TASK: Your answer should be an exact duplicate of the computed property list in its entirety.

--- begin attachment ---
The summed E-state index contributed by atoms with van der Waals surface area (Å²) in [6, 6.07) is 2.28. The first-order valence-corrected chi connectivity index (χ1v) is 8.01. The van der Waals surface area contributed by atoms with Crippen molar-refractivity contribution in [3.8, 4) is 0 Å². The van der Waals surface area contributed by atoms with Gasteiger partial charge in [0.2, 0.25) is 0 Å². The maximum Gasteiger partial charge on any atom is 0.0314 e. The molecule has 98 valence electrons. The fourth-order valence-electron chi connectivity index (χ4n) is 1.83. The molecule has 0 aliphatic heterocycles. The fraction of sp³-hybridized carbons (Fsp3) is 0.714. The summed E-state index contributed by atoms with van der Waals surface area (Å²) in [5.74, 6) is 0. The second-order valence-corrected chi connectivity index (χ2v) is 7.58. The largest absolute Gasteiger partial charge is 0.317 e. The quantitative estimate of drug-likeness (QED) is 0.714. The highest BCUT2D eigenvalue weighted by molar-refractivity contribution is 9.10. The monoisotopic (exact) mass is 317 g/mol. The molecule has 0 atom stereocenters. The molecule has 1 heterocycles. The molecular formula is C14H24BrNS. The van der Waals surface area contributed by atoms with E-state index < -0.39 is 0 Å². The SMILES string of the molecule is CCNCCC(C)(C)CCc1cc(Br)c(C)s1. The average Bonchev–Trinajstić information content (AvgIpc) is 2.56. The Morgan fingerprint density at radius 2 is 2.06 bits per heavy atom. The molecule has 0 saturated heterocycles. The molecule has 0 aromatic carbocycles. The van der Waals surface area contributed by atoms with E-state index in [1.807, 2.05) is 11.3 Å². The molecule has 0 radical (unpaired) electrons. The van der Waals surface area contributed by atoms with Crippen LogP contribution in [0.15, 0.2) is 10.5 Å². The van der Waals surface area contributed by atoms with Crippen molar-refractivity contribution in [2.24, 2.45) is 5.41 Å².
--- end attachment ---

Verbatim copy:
The summed E-state index contributed by atoms with van der Waals surface area (Å²) in [6, 6.07) is 2.28. The first-order valence-corrected chi connectivity index (χ1v) is 8.01. The van der Waals surface area contributed by atoms with Crippen molar-refractivity contribution in [3.8, 4) is 0 Å². The van der Waals surface area contributed by atoms with Gasteiger partial charge in [0.2, 0.25) is 0 Å². The maximum Gasteiger partial charge on any atom is 0.0314 e. The molecule has 98 valence electrons. The fourth-order valence-electron chi connectivity index (χ4n) is 1.83. The molecule has 0 aliphatic heterocycles. The fraction of sp³-hybridized carbons (Fsp3) is 0.714. The summed E-state index contributed by atoms with van der Waals surface area (Å²) in [5.74, 6) is 0. The second-order valence-corrected chi connectivity index (χ2v) is 7.58. The largest absolute Gasteiger partial charge is 0.317 e. The quantitative estimate of drug-likeness (QED) is 0.714. The highest BCUT2D eigenvalue weighted by molar-refractivity contribution is 9.10. The monoisotopic (exact) mass is 317 g/mol. The molecule has 0 atom stereocenters. The molecule has 1 heterocycles. The molecular formula is C14H24BrNS. The van der Waals surface area contributed by atoms with E-state index < -0.39 is 0 Å². The SMILES string of the molecule is CCNCCC(C)(C)CCc1cc(Br)c(C)s1. The average Bonchev–Trinajstić information content (AvgIpc) is 2.56. The Morgan fingerprint density at radius 2 is 2.06 bits per heavy atom. The molecule has 0 saturated heterocycles. The molecule has 0 aromatic carbocycles. The van der Waals surface area contributed by atoms with E-state index in [1.807, 2.05) is 11.3 Å². The molecule has 0 radical (unpaired) electrons. The van der Waals surface area contributed by atoms with Crippen LogP contribution in [0.15, 0.2) is 10.5 Å². The van der Waals surface area contributed by atoms with Crippen molar-refractivity contribution in [2.24, 2.45) is 5.41 Å².